Douglas Kohoutek, L.P. sued Highland Grove, L.P., three corporations that were partners in Highland Grove, and the presidents of those corporations. Kohoutek contended the Highland Grove partners had twice improperly amended their partnership agreement, resulting in Kohoutek being deprived of profits it would otherwise have received when Highland Grove sold its assets.
Kohoutek was not itself a Highland Grove partner, but had a security interest in the economic rights flowing to defendant Grove Development, Inc. ("GDI") from GDI's partnership interest in Highland Grove. GDI was a wholly owned subsidiary of Grove Properties, Inc., whose president was defendant Milton Brock. In Case No. A96A2118, all the defendants except Brock appeal from the jury verdict in Kohoutek's favor. Brock, who was pro se at trial, retained counsel to handle his motion for new trial and separate appeal, Case No. A96A2117. In both appeals, we affirm.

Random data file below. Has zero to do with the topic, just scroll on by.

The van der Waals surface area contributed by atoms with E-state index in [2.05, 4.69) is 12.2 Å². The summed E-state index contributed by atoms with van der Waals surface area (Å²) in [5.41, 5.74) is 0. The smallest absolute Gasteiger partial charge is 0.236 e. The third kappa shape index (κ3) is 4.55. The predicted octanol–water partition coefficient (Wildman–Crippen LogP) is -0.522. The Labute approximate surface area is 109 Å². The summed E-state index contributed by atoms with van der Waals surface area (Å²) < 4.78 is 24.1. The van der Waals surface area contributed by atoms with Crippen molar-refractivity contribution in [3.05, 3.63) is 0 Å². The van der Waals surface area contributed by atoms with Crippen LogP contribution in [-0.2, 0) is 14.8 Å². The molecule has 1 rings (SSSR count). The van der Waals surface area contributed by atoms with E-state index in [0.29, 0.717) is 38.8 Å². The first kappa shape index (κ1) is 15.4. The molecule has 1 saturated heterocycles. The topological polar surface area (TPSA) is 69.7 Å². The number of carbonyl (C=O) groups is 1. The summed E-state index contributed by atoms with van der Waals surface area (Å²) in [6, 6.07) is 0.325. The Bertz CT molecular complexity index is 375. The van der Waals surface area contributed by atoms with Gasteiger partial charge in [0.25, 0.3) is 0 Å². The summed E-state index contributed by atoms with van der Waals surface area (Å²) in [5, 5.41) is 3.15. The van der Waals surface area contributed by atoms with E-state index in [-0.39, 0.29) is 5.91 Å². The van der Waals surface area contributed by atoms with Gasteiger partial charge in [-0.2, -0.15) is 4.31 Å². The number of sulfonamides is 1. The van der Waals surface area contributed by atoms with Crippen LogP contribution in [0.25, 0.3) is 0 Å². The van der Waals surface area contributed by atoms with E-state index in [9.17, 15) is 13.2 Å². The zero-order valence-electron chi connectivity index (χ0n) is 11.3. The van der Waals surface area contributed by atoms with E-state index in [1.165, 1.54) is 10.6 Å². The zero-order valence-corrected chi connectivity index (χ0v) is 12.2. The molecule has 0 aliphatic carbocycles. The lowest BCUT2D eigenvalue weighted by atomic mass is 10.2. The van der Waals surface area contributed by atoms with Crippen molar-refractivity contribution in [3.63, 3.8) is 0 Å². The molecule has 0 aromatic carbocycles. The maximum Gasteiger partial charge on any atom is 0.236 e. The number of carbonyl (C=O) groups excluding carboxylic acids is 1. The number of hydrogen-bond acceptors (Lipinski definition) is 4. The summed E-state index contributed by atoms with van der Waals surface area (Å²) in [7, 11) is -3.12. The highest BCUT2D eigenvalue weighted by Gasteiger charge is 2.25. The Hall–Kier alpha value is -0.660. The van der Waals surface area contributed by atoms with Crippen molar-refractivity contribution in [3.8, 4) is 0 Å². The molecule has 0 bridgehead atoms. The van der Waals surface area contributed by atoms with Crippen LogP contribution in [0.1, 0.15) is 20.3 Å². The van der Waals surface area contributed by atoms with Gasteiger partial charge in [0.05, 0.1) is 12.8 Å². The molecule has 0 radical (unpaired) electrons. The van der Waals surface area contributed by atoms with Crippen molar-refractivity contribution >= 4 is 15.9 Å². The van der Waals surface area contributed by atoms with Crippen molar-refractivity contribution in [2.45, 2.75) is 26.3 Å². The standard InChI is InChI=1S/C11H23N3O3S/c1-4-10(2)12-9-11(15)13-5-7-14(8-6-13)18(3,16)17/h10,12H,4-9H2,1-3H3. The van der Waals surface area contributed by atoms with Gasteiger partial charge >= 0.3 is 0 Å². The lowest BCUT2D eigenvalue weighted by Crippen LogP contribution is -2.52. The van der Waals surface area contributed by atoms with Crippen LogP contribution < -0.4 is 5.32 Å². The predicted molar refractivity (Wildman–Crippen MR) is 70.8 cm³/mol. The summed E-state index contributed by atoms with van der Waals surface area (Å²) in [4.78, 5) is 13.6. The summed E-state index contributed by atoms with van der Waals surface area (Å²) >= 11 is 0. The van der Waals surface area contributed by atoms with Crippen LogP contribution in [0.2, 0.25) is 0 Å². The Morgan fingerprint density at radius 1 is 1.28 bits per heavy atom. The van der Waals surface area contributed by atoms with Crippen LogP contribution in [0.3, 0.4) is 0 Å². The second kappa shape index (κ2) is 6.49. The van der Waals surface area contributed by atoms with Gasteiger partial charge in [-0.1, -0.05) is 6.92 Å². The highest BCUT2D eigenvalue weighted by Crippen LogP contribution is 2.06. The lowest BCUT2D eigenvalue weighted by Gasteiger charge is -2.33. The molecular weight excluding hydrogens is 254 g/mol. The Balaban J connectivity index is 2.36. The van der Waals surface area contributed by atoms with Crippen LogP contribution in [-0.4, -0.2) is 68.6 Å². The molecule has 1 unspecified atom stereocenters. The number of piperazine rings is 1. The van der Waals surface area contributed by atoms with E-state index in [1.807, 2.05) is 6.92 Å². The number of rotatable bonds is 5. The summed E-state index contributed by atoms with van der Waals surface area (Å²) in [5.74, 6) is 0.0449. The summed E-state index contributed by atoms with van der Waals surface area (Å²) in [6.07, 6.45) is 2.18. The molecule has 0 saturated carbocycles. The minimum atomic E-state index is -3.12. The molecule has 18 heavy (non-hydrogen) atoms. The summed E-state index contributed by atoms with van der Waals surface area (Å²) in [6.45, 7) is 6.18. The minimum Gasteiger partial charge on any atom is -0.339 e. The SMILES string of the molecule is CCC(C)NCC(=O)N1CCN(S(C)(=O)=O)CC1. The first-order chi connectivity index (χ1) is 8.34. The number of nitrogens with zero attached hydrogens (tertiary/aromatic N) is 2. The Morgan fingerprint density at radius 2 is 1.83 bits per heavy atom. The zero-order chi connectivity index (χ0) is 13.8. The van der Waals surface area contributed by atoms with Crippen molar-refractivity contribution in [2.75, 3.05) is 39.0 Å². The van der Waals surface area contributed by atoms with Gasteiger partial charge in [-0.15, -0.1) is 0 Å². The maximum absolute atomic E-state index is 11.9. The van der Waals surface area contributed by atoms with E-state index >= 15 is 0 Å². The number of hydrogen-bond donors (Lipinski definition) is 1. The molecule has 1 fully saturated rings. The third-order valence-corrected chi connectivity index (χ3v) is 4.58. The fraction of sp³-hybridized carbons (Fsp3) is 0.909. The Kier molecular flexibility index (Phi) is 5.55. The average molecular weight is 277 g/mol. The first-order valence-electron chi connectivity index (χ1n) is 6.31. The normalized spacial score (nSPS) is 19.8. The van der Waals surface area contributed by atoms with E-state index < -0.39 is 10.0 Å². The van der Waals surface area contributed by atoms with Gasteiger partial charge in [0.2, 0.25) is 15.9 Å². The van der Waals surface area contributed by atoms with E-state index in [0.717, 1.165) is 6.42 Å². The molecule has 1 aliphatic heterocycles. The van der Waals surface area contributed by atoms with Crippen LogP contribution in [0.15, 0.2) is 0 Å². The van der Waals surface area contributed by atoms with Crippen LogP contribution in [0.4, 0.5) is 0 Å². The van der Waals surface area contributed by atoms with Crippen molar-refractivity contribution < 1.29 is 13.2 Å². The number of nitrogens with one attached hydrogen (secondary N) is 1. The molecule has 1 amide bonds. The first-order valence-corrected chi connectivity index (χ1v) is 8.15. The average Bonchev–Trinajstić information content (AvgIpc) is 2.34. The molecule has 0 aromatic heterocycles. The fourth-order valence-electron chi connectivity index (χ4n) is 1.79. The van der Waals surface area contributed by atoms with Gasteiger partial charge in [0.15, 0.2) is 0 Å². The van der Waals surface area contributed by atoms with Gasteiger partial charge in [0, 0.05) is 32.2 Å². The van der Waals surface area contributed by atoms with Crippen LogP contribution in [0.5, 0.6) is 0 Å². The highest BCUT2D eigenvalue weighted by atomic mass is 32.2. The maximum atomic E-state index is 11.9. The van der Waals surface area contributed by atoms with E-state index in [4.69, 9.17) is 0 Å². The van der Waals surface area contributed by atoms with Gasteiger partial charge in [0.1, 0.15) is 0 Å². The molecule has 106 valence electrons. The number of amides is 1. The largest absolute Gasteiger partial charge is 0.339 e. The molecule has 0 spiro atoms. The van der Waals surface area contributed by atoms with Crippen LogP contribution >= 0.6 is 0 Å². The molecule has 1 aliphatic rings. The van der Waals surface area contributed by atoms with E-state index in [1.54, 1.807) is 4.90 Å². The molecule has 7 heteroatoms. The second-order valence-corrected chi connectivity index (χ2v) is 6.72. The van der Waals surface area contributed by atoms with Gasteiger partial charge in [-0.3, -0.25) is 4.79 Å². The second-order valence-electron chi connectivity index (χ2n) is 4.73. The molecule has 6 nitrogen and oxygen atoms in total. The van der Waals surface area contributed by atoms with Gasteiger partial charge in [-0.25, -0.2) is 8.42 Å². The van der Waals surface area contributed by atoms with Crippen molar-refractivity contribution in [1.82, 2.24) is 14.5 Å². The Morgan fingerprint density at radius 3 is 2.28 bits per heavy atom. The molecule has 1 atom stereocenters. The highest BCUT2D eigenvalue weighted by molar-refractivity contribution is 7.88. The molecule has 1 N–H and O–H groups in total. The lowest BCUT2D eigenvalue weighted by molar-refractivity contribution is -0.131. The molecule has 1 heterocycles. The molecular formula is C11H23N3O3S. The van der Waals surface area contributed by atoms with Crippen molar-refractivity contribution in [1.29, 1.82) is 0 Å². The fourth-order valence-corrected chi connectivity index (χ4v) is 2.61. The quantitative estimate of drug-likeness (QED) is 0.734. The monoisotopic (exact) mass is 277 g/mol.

A brief overview of the facts, the parties' contentions, and the jury's findings will be helpful before we reach specific enumerations of error. Highland Grove was engaged in the development and construction of an apartment complex in Gwinnett County. Each challenged amendment to the Highland Grove partnership agreement reduced GDI's percentage of ownership interest in Highland Grove. Kohoutek claimed the reductions diminished the value of its collateral and were not commercially reasonable or made in good faith, and were therefore prohibited by both its security agreement and OCGA 11-9-318
(2). This statute provides that when the right to payment under an assigned contract has not been fully earned by performance, "any modification of or substitution for the contract made in good faith and in accordance with reasonable commercial standards is effective against an assignee [here, Kohoutek] unless the account debtor [Highland Grove] has otherwise agreed."